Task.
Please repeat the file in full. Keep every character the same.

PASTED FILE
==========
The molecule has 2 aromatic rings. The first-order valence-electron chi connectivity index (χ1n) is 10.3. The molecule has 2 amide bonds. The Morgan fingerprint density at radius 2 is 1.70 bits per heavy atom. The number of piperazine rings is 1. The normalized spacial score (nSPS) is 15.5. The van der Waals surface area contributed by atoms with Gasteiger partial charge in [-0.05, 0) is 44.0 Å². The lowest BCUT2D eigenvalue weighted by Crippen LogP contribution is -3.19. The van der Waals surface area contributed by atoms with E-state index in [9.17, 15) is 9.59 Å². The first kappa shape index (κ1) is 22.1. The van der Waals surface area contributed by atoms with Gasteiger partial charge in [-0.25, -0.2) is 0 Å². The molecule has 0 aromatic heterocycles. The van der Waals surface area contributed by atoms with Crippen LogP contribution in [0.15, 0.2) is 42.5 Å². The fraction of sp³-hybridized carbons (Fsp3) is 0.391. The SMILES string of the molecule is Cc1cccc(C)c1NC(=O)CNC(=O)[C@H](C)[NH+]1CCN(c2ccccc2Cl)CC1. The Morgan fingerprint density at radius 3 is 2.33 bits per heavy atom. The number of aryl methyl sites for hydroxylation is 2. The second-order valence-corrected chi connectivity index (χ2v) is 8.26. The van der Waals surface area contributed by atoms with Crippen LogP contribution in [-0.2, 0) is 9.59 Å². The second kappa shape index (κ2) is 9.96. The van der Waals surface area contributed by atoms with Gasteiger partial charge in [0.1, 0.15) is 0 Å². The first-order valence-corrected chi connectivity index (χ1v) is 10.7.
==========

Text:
The molecule has 2 aromatic rings. The first-order valence-electron chi connectivity index (χ1n) is 10.3. The molecule has 2 amide bonds. The Morgan fingerprint density at radius 2 is 1.70 bits per heavy atom. The number of piperazine rings is 1. The normalized spacial score (nSPS) is 15.5. The van der Waals surface area contributed by atoms with Gasteiger partial charge in [-0.05, 0) is 44.0 Å². The lowest BCUT2D eigenvalue weighted by Crippen LogP contribution is -3.19. The van der Waals surface area contributed by atoms with E-state index in [9.17, 15) is 9.59 Å². The first kappa shape index (κ1) is 22.1. The van der Waals surface area contributed by atoms with Gasteiger partial charge in [-0.25, -0.2) is 0 Å². The molecule has 0 aromatic heterocycles. The van der Waals surface area contributed by atoms with Crippen LogP contribution in [0.15, 0.2) is 42.5 Å². The fraction of sp³-hybridized carbons (Fsp3) is 0.391. The SMILES string of the molecule is Cc1cccc(C)c1NC(=O)CNC(=O)[C@H](C)[NH+]1CCN(c2ccccc2Cl)CC1. The Morgan fingerprint density at radius 3 is 2.33 bits per heavy atom. The number of aryl methyl sites for hydroxylation is 2. The second-order valence-corrected chi connectivity index (χ2v) is 8.26. The van der Waals surface area contributed by atoms with Crippen LogP contribution in [-0.2, 0) is 9.59 Å². The second kappa shape index (κ2) is 9.96. The van der Waals surface area contributed by atoms with Gasteiger partial charge in [0.1, 0.15) is 0 Å². The first-order valence-corrected chi connectivity index (χ1v) is 10.7.